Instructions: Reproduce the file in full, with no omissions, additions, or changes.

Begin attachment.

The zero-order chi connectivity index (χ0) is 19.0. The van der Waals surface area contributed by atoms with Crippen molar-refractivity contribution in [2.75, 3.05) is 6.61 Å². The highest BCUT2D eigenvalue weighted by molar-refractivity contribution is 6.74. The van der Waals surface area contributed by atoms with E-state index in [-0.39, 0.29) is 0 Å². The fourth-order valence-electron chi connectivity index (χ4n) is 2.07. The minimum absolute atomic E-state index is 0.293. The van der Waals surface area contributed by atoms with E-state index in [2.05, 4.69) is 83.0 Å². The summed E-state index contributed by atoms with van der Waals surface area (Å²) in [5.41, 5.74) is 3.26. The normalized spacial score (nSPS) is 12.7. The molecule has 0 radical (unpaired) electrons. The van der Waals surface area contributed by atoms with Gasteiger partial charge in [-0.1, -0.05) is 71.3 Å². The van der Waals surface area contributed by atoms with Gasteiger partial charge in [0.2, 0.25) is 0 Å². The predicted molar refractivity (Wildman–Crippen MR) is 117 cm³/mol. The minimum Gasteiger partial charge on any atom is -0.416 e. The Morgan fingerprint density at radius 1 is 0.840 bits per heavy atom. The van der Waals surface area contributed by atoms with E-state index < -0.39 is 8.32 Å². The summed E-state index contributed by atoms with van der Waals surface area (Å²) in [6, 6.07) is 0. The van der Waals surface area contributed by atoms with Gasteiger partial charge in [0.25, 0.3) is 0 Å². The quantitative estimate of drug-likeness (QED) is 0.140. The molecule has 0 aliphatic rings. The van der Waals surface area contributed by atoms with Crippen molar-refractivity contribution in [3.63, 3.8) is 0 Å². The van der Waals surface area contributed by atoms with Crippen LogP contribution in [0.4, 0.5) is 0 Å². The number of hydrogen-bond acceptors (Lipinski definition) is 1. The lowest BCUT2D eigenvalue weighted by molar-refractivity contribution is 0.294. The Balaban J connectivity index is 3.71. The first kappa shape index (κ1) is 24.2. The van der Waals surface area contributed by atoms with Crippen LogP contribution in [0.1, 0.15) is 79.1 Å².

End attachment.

The zero-order chi connectivity index (χ0) is 19.0. The van der Waals surface area contributed by atoms with Crippen molar-refractivity contribution in [2.75, 3.05) is 6.61 Å². The highest BCUT2D eigenvalue weighted by molar-refractivity contribution is 6.74. The van der Waals surface area contributed by atoms with E-state index in [-0.39, 0.29) is 0 Å². The fourth-order valence-electron chi connectivity index (χ4n) is 2.07. The minimum absolute atomic E-state index is 0.293. The van der Waals surface area contributed by atoms with E-state index in [2.05, 4.69) is 83.0 Å². The summed E-state index contributed by atoms with van der Waals surface area (Å²) in [5.41, 5.74) is 3.26. The normalized spacial score (nSPS) is 12.7. The molecule has 0 radical (unpaired) electrons. The van der Waals surface area contributed by atoms with Gasteiger partial charge in [-0.1, -0.05) is 71.3 Å². The van der Waals surface area contributed by atoms with Gasteiger partial charge in [0.2, 0.25) is 0 Å². The predicted molar refractivity (Wildman–Crippen MR) is 117 cm³/mol. The minimum Gasteiger partial charge on any atom is -0.416 e. The Morgan fingerprint density at radius 1 is 0.840 bits per heavy atom. The van der Waals surface area contributed by atoms with E-state index < -0.39 is 8.32 Å². The summed E-state index contributed by atoms with van der Waals surface area (Å²) in [6, 6.07) is 0. The van der Waals surface area contributed by atoms with Gasteiger partial charge in [0.25, 0.3) is 0 Å². The quantitative estimate of drug-likeness (QED) is 0.140. The molecule has 0 aliphatic rings. The van der Waals surface area contributed by atoms with Crippen molar-refractivity contribution in [3.63, 3.8) is 0 Å². The van der Waals surface area contributed by atoms with Crippen LogP contribution in [0.4, 0.5) is 0 Å². The number of hydrogen-bond acceptors (Lipinski definition) is 1. The lowest BCUT2D eigenvalue weighted by molar-refractivity contribution is 0.294. The Balaban J connectivity index is 3.71. The first kappa shape index (κ1) is 24.2. The van der Waals surface area contributed by atoms with Crippen LogP contribution in [0.1, 0.15) is 79.1 Å².